On 4 and 5 March 2021, 25 officials from several government agencies, including the Ministry of Foreign Affairs, Ministry of Health, Pharmacy Department, Central Medical Store, Medicines Regulatory Authority, College of Medicine, National Intelligence Service, the Malawi Police Services and 7 representatives of the pharmaceutical private sector, participated in a online training which focused on the definition, identification and detection of falsified and substandard medicines. The use of such medicines constitutes a serious threat and endangers the health of the population, unless these products are detected in time and taken out of circulation along the pharmaceutical supply chain and from pharmacies and hospitals.
The training was opened by Mr. Abels Mkandawire, Acting Director of Europe Directorate, Ministry of Foreign Affairs and International Cooperation, who is the CBRN/MEDISAFE National Focal Point in Malawi. On his opening remarks, Mr. Mkandawire, on behalf of the Government of Malawi and the CBRN Initiative welcomed the participants from different sectors. He mentioned it was an honour to welcome the project after a long break due to the COVID-19 pandemic. He expressed his satisfaction that the project was making progress in spite of the pandemic. The NFP remarked that this project will greatly enhance the capacity of national stakeholders to address sub-standard and falsified medicines, especially in the context of COVID-19. He gave the example aired by the BBC and an INTERPOL report about the seizures of falsified COVID-19 vaccines in South Africa the previous day and the arrest of 3 Chinese nationals and a Zambian. The CBRN/MEDISAFE National Focal Point ended by thanking the European Commission, the CBRN Initiative and MEDISAFE.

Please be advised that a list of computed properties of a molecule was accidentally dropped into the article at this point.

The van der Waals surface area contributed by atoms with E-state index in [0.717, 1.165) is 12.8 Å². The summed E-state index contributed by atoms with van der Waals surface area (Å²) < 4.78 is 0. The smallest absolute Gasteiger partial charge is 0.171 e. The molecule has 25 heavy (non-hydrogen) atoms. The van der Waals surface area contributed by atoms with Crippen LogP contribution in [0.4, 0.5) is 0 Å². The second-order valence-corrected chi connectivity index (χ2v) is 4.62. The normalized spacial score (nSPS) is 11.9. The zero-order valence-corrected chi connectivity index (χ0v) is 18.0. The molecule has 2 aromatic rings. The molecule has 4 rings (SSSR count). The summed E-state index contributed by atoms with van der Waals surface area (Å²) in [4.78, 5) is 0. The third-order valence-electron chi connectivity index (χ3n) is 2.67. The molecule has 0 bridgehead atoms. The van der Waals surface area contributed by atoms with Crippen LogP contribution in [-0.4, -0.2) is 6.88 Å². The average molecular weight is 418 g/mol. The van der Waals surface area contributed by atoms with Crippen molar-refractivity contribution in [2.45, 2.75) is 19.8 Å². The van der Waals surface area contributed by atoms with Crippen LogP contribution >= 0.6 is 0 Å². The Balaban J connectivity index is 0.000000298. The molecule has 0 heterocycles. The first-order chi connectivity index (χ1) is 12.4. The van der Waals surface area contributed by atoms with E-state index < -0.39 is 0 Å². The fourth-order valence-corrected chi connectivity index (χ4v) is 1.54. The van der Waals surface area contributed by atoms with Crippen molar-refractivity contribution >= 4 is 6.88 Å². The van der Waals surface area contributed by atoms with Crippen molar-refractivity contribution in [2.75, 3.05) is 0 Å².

The webinar used the following definitions, as approved by the World Health Organisation (WHO): falsified medicines are products for which there is a deliberate or fraudulent misrepresentation of their identity, composition or source. Substandard medicines are products that fail to meet their quality standards or specifications.
The two-day meeting was organised by a regional EU project (MEDISAFE), which is implemented by Expertise France and works with key partners in Malawi on countering substandard and falsified medicines. A national action plan for the pharmaceutical sector was developed to address the issue.
Organised crime groups have exploited a new niche and lucrative market for the illicit trade in fake medicines including COVID-19 related products. Utmost caution will therefore be required and MEDISAFE is making its contribution to support countries to face this growing threat and protect populations.
The following key points were identified in the pharmaceutical national action plan for follow-up by the country:
– To raise the awareness of both government officials and the public on the threat of sub-standard and falsified medicines;
– To build the capacity of health workers and law enforcement sector (e.g. border police, customs) on the identification and control of Sub-standard and Falsifies Medicines;
– To promote inter-agency cooperation including the establishment of a National Information Sharing Platform with all health, legal and law enforcement sectors regarding Sub-standard and Falsified Medicines; – To work with the pharmaceutical industry and law enforcement agencies, to ensure the viability and security of the supply chain for pharmaceuticals.